The Declarer (Floyd McWilliams' Blog)

Wednesday, June 02, 2004

(Up-front disclaimer: I would feel compelled to mock this drivel no matter who my current employer happened to be.)

An editorial writer at the Mercury News gives helpful advice to Google's founders:

Memo to the good Google guys: Privacy would be a great move

By Miguel Helft

Dear Larry and Sergey:

You've staked so much of your reputation on being good guys that the privacy flap over Google's new e-mail service must have hit home hard.

Your creative idea for Gmail -- displaying ads based on the text of incoming e-mail messages -- is a little creepy. It means computers will ``read'' e-mails sent to Gmail users by their friends and family, their bosses, doctors or priests.

Their priests? Is Helft trying to imply that our priests are going to email us the juicy details of the sins we confessed to them? I know that the clergy is probably more computer literate than when I was a Catholic schoolkid a quarter century ago, but I rather doubt the veracity of this scenario:

"I absolve you of your sins. Please give me your email address and I will send you email later today that summarizes what you have confessed to me. Your reply should contain five Our Fathers and ten Hail Marys."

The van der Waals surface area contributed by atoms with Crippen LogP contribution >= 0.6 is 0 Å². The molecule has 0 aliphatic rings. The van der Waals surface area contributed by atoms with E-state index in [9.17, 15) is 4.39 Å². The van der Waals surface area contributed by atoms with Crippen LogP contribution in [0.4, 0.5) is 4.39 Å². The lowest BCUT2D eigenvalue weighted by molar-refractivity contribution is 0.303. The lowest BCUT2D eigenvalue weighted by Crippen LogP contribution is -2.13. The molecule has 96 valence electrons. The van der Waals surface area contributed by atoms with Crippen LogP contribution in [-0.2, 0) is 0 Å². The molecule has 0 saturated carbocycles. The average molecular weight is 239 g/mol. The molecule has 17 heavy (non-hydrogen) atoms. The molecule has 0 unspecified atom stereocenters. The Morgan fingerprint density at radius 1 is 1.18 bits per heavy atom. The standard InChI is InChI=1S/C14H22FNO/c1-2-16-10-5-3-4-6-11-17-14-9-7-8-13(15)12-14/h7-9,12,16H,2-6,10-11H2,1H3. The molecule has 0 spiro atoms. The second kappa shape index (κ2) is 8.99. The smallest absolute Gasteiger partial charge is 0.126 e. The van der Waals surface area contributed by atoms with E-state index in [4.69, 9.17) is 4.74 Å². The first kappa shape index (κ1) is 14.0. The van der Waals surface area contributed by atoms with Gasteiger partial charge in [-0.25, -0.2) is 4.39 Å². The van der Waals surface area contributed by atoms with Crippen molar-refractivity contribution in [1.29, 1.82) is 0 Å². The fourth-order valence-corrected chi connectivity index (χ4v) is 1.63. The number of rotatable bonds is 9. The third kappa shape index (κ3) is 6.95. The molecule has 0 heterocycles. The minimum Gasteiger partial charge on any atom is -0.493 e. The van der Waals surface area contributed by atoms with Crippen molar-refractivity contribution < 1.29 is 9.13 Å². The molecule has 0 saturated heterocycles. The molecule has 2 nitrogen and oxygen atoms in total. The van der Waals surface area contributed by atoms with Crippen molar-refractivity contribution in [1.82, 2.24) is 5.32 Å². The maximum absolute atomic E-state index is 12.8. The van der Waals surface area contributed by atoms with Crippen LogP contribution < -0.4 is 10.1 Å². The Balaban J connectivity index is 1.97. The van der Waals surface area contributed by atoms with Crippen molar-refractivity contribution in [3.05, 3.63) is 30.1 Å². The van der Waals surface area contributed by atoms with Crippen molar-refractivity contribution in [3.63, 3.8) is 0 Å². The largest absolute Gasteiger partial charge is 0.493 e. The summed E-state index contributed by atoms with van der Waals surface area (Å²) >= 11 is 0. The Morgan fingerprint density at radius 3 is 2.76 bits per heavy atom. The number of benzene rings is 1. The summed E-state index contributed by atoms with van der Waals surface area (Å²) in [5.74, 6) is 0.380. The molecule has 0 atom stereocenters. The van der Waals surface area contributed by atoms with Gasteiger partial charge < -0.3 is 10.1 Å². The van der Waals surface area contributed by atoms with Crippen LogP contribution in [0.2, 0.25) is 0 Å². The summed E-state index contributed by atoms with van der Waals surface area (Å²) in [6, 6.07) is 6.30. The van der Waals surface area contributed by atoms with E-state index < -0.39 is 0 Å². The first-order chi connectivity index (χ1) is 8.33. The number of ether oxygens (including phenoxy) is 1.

Anyway. Computers already ``read'' e-mails under the auspices of virus checkers and spam filters. If Helft thinks that's creepy, well, I hope he needs to buy a lot of Cialis.

Things have calmed down. You seem to have averted legislation in California that would have grounded Gmail (the revised bill is far more benign). This is the perfect time to show the world that you really are good guys.

Just like your promise that Google would set new standards for corporate governance and public stock offerings, why not commit to set a new standard for Internet privacy?

Here's how to start: Publicly declare that the decade-long experiment with self-regulation in online privacy has been a failure. Announce that Google will part ways with other Internet companies, which have consistently opposed privacy regulations, and begin lobbying for a pro-privacy legislative agenda. To give your efforts credibility, team up with sensible advocacy groups and enlightened lawmakers.

So, Google will show its righteousness by abandoning voluntary action and using the government to force other people to act according to its whim? What universe does Helft live in where "lobbyist" is not synonymous with "scum"?